Giving people credit. It’s Important.

by , under personal

Those in the Star Wars community probably know that Bonnie Burton (the woman behind the Star Wars social media & blog, as well as author of a wildly popular Star Wars craft book) was fired.

The social feeds have continued, but it’s obvious that the heart is gone from them. It used to feel like sitting down with a friend to talk about Star Wars- sharing pictures from various conventions, celeb tweets about SW love, and bringing up stories that caught like wildfire- like the outpouring of support for Katie, the first-grade girl bullied for liking Star Wars.

Now, it’s become just another bland corporate account. Sure they’ve begun sharing stories, but it’s just like every other feed out there now. Promoting their own new items, new shows, RTs when people beg for birthday wishes… and don’t get me started on this tweet:

A lot of the people I know from the fan community have taken to using #StarWars instead of @starwars on Twitter. I’ve seen a fair number of people admitting that they stopped following @starwars- myself included. While it’s improved since that first rocky week after Bonnie was fired, it still doesn’t have much of a personality.

But that’s old news. There’s more. The official Star Wars site went under a redesign, including their blog. And mysteriously, all of the past bylines (including all of Bonnie’s) vanished. All attributed to “Star Wars Blog” while those currently working on it get bylines. (On these posts, the photographers still get credit)

Which isn’t cool. At all. It’s disrespectful to her as a writer (as well as everyone else who wrote content for them in the past). You don’t see the New York Times erasing the bylines of every person who stopped writing for them. Why? Because that’s who did the work.

Star Wars is the cultural mainstay it is because of the fans. Beyond that, it’s what it is because of all the people who’ve worked for Lucasfilm and contributed to it. Removing bylines is like trying to erase the past- and that’s wrong. You don’t see journalist’s names removed from pieces simply because they left a paper or were let go. You don’t see sports teams pretend that players they’ve traded or who retired weren’t part of their franchise. Why? Because it’s part of the collective history.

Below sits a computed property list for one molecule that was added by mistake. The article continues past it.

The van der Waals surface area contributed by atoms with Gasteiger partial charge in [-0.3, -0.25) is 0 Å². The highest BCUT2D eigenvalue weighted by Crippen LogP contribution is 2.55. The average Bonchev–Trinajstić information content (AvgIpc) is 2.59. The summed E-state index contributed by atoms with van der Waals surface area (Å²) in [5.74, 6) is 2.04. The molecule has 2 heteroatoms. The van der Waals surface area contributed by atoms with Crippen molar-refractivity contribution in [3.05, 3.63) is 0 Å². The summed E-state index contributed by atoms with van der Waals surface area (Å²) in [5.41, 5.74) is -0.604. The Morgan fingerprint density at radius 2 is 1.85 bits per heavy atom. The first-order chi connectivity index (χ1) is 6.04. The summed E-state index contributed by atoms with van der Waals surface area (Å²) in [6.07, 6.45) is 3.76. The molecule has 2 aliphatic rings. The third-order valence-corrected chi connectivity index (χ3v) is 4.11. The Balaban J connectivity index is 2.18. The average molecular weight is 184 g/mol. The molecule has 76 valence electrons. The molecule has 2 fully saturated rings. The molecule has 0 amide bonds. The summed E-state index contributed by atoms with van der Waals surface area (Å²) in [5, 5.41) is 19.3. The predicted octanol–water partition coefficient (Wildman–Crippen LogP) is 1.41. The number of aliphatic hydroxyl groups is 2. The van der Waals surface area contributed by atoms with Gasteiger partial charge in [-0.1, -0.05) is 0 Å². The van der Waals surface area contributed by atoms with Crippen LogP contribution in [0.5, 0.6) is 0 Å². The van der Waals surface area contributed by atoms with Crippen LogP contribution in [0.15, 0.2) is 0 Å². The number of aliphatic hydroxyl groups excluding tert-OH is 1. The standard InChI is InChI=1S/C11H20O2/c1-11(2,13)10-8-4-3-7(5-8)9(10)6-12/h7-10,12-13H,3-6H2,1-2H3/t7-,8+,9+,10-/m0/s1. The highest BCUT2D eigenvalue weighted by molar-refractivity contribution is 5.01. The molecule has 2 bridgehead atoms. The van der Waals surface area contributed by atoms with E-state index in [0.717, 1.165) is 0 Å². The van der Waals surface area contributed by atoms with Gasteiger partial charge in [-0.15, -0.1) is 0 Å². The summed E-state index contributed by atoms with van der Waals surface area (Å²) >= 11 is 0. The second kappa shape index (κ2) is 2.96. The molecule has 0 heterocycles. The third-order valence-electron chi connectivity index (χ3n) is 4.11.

Bonnie Burton’s work is just that. By seeing a byline, nobody will assume that she still works for Lucasfilm. Most people are savvy enough to see that the date of the post was from months ago or a year ago, and that she hasn’t written anything recently and figure it out. All they’ll know is that she’s one of the hundreds (if not thousand or so) people who’ve worked for Lucasfilm, helping to make Star Wars what it is. Bonnie isn’t likely the only person who was affected by this- but she’s the one who pointed it out. Credit should be given where credit is due.

It’s hard to explain why this upsets me so much, but it does. But Star Wars is just that big a part of my life.

Update: It’s been pointed out below that Bonnie’s craft posts are still there if you keep scrolling backward, or if you figure out her author page name. But with the current design, these posts will be somewhat buried until someone else posts something craft related, and her name will never pop up on the sidebar.

So it is just her pop-culture posts that had the byline removed. As I said below, I feel even more uncomfortable now, since it wasn’t just a clean wipe of the bylines from all the old posts. They kept her bylines for craft items. Why? The only answer that makes any sense of why you’d wipe one but not the other, is that it’s to keep the SEO active for anyone searching for her Star Wars craft book, so that searches will lead back to the Star Wars blog and not just her social media profiles or shopping links to buy the book.